The Nikolsky Convent was founded in approximately 1350 as a monastery by St Dmitry of Prilutsk but this was destroyed in 1382 when Tokhtamysh led his Tatar army on a punitive campaign against Rus. It was later refounded just before the Time of Troubles when it was once more destroyed, only to be refounded yet again in 1613. In 1680 work began on the first stone building in the monastery - St Nicholas' Cathedral - which was only completed in 1721. The remainder of the monastery's buildings were rebuilt in stone in the 18th century. In 1923 the monastery was closed and St Nicholas' Cathedral and the monastery's bell tower were demolished. It was only reopened after the fall of the Soviet Union but as a convent rather than a monastery. After being reopened St Nicholas' Cathedral was rebuilt.
St Nicholas' Cathedral
The main cathedral in the convent is St Nicholas' Cathedral which is a modern building having been building between 2000 and 2003 to replace the original stone version which was built between 1680 and 1721 but demolished during the Soviet period. The cathedral is topped with five domes but also has two alters on the front which are also topped with domes. Just behind the cathedral is a belfry which was built in the same style. There is also a small wooden belfry in front of the cathedral.
The oldest surviving church within the monastery is the Annunciation Church which dates from 1738 and is opposite to St Nicholas' Cathedral. The tall church is incorporated into the monastery's refectory and is topped with five small domes.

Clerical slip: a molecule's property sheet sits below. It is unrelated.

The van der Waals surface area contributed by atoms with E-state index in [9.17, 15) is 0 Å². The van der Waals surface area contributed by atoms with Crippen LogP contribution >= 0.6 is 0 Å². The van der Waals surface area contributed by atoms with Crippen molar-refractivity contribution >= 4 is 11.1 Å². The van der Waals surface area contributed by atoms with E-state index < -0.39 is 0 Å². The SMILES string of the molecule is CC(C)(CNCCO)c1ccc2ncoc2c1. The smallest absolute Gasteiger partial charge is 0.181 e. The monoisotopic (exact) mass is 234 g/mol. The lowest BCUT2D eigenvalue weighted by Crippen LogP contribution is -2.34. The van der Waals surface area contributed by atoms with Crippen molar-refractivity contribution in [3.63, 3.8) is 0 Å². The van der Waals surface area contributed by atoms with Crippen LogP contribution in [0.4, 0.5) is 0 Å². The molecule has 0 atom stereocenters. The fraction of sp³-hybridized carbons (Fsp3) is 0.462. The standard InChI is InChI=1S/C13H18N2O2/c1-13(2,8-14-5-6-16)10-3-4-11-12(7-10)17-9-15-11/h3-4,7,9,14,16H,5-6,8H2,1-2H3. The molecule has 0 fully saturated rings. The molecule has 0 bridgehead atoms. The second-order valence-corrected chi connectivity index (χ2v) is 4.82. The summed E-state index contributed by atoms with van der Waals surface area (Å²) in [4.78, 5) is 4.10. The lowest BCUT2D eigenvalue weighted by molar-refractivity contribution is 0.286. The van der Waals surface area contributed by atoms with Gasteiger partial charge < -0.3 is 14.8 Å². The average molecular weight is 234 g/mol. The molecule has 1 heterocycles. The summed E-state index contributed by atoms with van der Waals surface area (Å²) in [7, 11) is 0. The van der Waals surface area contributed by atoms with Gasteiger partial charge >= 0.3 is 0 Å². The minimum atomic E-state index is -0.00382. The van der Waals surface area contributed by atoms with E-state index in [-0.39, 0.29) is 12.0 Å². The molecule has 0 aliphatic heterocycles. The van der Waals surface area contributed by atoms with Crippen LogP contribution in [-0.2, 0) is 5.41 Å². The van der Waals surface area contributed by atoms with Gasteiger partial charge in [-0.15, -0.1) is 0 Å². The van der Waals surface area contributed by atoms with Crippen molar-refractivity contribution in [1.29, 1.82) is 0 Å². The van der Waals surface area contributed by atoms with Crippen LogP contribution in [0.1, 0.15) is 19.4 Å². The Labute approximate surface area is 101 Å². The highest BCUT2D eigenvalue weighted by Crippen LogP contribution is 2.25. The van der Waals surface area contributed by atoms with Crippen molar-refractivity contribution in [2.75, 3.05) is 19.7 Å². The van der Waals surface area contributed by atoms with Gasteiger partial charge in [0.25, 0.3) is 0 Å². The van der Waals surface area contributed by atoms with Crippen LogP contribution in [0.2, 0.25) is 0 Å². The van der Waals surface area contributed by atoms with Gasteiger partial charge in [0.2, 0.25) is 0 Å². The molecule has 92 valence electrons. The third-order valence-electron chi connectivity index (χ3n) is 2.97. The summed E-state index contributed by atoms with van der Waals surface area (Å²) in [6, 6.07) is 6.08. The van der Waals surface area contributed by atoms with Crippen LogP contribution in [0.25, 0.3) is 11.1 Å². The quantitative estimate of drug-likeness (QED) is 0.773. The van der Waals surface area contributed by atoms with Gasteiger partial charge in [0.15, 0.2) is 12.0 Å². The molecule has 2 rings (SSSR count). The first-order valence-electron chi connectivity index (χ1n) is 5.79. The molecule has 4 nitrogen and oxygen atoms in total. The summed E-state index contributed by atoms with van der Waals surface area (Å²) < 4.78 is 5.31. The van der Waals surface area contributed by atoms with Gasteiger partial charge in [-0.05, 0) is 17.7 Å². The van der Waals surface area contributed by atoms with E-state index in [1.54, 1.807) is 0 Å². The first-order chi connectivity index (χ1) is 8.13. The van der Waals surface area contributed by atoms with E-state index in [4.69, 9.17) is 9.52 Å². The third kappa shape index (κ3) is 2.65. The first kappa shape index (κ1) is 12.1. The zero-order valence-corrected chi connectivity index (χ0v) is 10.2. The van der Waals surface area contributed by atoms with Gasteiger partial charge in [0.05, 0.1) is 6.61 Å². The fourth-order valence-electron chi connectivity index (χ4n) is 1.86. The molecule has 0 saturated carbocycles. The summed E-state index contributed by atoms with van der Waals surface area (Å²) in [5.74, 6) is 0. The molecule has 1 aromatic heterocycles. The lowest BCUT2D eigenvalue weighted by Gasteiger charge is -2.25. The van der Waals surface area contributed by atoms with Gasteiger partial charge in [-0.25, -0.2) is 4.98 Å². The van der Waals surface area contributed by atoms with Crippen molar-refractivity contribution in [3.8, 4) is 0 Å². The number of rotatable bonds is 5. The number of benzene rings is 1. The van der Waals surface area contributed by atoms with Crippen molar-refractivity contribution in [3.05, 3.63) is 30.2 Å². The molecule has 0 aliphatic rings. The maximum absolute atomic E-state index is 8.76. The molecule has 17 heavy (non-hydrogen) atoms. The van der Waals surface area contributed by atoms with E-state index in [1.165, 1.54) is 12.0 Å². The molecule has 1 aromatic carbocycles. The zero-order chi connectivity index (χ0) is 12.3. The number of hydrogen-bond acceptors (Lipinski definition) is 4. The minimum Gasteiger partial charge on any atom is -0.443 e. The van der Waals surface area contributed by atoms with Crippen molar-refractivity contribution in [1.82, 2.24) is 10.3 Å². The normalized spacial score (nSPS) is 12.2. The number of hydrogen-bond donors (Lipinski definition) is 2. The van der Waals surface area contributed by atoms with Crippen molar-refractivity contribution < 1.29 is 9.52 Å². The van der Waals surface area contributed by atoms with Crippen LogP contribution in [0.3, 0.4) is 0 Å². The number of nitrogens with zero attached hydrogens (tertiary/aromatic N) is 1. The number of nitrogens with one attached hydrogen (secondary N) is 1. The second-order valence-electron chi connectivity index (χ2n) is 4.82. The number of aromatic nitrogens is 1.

Ss Peter and Paul's Gate-Church
Ss Peter and Paul's Gate-Church was built in 1748 and is attached to the convent's walls which were also built around the same time in the mid-18th century. The church was built in the same style and decorated in the same colours as the Annunciation Church.
Our Lady of Smolensk Church
Immediately outside the Nikolsky Convent is the Our Lady of Smolensk Church which was built in 1764 on the site where the Borisoglebsky Monastery once stood. The church is also dedicated to St Cornelius and as such is also sometimes referred to as St Cornelius' Church. It comprises a standard octagon-on-cube structure with an attached refectory and bell tower. After the Revolution the church remained open up until the Second World War. Later it was used as a warehouse which caused considerable damage - its bell tower even collapsed in 1988. In 1996 the building was transferred to the Nikolsky Convent. Restoration work followed which saw its bell tower being rebuilt.
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